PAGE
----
The Sims Superstar

I'm a celebrity: get me out of here!

Even for the unversed, lurking amongst the rows of hot, sweaty, blackened shark eyes rolling spotlight-wards during Nintendo's E3 press conference, it wasn't difficult to pick the odd one out up on stage. Standing before us were Toru Iwatani, Shigeru Miyamoto, Hideo Kojima and Will Wright. Over the years, three of them have designed groundbreaking, fantastically entertaining videogames. Once upon a time, the other fellow had a decent stab at it, but has since proceeded to sit around counting the money. And, on the evidence here, intends to carry on doing so.

So go on Will Wright, stand up and show us what you've been up to since The Sims Unleashed...

Tarted up


The Sims Superstar is the latest in a long line of expansion packs for a game once described as an apologia for commercialism. How long? Well, not counting the various compilations, "deluxe" packages, console ports and so on, this is the sixth individual expansion. If you're an avid Sims follower, then you'll probably count The Sims Bustin' Out, Hot Date, House Party, Livin' It Up, On Holiday and Unleashed amongst the possessions dotted around your frequently rearranged, sick, urine and fly-covered abode. No wonder EA makes so much money.

And now, somewhat perversely, they're offering your insipid digital avatars the chance to bask in some of that money grubbed limelight, in the role of a movie star, famous musician or fashion model, swanning around the cosy Hollywood-esque enclave that is Studio Town, a place where your Sims will have to find the right people to rub shoulders with, perform on stage and pamper themselves to distraction, all the while you mind their various comfort levels as ever.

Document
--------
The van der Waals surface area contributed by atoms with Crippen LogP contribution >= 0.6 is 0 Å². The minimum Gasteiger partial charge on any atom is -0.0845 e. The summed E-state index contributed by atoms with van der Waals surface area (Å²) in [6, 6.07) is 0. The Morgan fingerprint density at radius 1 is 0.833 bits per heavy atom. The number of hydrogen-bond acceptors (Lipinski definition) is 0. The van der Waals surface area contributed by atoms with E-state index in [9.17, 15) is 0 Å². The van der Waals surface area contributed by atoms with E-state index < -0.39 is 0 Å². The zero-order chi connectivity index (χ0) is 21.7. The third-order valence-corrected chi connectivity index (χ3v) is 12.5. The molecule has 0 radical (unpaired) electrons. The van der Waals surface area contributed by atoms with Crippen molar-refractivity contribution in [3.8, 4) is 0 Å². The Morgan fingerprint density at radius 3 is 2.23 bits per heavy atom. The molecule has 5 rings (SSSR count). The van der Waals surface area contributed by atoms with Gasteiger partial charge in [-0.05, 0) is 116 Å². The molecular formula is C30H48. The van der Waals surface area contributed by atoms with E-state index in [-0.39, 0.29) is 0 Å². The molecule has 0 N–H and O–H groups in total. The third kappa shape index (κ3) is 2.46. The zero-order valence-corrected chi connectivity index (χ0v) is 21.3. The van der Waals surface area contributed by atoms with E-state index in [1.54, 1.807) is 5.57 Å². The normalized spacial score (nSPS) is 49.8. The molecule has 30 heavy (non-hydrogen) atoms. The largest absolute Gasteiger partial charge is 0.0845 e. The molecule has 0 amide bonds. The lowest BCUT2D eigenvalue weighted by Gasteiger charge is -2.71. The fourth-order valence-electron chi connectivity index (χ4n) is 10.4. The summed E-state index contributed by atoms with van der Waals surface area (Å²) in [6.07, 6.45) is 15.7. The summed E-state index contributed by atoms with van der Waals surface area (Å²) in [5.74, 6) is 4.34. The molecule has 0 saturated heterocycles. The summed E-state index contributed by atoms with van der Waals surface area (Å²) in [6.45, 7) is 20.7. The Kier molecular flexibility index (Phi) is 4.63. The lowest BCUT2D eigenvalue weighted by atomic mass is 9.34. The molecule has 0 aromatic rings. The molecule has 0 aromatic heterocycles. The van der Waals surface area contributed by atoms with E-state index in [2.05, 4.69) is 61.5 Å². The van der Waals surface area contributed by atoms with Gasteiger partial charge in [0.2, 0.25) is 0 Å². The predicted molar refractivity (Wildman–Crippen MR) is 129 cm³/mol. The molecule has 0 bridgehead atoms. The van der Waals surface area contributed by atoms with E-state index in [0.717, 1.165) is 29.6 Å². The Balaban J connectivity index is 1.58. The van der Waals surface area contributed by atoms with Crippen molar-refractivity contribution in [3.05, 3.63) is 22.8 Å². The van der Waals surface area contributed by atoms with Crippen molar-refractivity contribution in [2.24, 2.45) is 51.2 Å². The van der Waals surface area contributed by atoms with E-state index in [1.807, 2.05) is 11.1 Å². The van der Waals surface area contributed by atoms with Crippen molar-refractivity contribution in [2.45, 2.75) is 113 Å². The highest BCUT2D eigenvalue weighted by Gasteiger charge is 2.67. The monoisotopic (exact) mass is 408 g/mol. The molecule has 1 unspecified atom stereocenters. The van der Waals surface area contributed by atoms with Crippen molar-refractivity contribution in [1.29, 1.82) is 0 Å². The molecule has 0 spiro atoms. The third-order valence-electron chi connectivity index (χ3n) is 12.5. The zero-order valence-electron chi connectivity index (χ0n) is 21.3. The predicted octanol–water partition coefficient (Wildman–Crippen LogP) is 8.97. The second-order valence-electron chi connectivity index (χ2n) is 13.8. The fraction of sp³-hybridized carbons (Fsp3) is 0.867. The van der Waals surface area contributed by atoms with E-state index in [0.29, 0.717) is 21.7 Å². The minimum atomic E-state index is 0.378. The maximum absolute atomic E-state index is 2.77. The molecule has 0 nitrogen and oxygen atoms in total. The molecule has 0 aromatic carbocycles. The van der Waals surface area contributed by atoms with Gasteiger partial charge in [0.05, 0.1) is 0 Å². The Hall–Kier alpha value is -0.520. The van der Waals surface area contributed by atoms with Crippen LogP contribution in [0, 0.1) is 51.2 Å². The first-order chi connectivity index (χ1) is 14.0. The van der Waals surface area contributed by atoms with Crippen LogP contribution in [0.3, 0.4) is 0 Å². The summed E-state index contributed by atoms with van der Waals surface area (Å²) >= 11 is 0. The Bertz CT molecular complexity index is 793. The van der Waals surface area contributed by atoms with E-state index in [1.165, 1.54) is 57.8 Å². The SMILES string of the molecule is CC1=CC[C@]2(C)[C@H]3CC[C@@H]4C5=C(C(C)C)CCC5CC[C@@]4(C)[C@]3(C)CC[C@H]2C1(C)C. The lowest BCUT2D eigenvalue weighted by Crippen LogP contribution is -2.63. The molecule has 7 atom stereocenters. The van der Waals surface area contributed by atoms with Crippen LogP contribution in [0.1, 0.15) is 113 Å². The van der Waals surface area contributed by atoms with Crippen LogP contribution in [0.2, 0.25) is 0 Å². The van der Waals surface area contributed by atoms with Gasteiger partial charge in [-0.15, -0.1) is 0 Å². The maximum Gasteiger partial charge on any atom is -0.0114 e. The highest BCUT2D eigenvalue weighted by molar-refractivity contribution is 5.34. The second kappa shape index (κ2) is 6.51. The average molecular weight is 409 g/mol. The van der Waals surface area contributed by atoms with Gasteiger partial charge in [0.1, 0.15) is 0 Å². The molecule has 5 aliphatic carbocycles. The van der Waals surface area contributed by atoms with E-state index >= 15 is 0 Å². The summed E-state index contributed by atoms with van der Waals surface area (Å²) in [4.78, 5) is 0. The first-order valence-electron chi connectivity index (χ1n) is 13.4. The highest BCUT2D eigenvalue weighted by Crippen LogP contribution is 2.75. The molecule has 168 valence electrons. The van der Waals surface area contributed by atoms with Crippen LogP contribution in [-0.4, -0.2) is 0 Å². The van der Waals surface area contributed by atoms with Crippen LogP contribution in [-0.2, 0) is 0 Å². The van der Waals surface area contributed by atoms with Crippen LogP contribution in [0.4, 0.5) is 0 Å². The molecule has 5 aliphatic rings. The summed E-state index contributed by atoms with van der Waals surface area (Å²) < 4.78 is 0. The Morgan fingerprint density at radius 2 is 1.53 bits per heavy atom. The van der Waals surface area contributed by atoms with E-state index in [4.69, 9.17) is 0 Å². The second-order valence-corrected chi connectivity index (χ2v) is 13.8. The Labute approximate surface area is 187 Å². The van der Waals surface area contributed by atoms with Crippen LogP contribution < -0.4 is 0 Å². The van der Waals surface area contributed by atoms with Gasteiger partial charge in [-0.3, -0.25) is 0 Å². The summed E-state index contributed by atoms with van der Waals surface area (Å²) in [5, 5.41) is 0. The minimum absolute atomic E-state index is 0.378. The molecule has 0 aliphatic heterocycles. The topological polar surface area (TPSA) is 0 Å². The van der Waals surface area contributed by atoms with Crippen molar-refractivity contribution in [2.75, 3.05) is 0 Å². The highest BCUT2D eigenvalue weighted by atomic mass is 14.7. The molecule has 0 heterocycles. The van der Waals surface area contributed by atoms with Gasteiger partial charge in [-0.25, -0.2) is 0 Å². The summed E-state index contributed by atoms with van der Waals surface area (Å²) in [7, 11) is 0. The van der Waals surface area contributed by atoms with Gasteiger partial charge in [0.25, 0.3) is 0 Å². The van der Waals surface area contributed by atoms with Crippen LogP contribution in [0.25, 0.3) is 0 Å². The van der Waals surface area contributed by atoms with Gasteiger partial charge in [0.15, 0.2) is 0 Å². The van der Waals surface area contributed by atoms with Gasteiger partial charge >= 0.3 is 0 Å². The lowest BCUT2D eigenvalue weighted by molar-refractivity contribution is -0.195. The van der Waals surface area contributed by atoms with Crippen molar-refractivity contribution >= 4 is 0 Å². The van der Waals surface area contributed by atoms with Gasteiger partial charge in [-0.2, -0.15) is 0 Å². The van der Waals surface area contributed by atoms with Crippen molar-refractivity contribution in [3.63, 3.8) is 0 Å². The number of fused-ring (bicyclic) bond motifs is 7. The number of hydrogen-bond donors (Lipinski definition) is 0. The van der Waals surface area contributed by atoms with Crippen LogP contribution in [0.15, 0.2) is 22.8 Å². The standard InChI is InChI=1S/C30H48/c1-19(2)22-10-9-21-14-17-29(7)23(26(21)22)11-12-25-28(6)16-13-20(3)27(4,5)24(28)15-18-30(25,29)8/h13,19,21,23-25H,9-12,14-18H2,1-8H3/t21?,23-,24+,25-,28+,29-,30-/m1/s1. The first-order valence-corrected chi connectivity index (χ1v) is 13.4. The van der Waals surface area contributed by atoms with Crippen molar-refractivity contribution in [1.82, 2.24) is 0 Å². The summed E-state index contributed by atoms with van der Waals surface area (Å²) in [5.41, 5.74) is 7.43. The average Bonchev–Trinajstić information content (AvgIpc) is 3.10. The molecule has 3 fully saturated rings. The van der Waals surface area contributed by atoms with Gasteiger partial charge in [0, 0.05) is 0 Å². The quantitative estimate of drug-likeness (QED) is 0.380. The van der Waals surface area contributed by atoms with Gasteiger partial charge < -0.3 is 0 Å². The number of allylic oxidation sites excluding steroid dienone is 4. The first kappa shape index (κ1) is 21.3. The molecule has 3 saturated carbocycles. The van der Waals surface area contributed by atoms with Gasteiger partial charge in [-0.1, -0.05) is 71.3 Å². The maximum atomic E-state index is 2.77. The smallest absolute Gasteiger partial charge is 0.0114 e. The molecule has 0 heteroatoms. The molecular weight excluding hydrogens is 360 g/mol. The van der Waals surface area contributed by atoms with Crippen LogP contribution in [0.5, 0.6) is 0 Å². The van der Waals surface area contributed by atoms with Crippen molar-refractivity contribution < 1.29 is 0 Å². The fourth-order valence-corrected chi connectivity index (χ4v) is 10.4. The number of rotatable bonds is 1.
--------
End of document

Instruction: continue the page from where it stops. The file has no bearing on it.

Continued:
As with Unleashed, the highlight of the expansion is the Sims' new environment, complete with mud baths, spas, karaoke stages, movie lots and studios of every description. Everything is lovingly created in the traditional Sims style, and as you can only make a trip there once a day, you have to spend a lot of the time making new star friends, and making a suitable impression on them. Your ascent through the ranks of somebodies in Studio Town is measured through a system of star points - as you make famous friends your rating will go up, and as you become more famous, you can start to accumulate more luxurious "fame objects". You can even collect celebrity autographs, have Andy Warhol [from the grave? - Ed] direct your photoshoots and hire butlers to chase crazed fans out of your house.

Over the hill


Unfortunately, like all the other expansions before it, Superstar makes little or no change to the fundamental Sims formula, which - even for those of us to whom it still represents a modicum of entertainment - is wearing thinner than some of the anorexic fashion flamingos you're busy trying to swoon. And so in order to progress you'll need to repeat tasks over and over to build up a level of efficiency, as well as juggling those dreaded comfort levels. And let me tell you, even the best agent in the world can't cover up for incontinence, furious paparazzi-inspired temper tantrums and falling asleep in the street.

So, once again, it's difficult to enjoy the delights that Studio Town offers, particularly as you only get one trip there per day, and if you're not on top form when you make your entrance, you may have to waste some of it dashing off to take care of the trots. And if after a while your Shakespeare or Axl Rose impression isn't cutting it, and your jingles, demo tapes and ballet dancer legs haven't caught anyone's attention, you may even have to pack in the prima donna routine and put in a few hours at your old job to finance a comeback. All of which adds up to a frustrating experience.

The sad thing is that Superstar stands up as one of the best expansions for The Sims, but as the latest in a series of six it's about as exciting as news of another Friday the 13th sequel. Although it's obvious that Maxis still has ideas (what with another expansion planned for the end of the year, and a true sequel thereafter), our patience is wearing thin, and even at £15 the cynical Superstar isn't glamorous enough to light up our lives. Buy it if you still play The Sims.

5 /10

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About the author

Tom Bramwell

Tom Bramwell

Contributor  |  tombramwell

Tom worked at Eurogamer from early 2000 to late 2014, including seven years as Editor-in-Chief.


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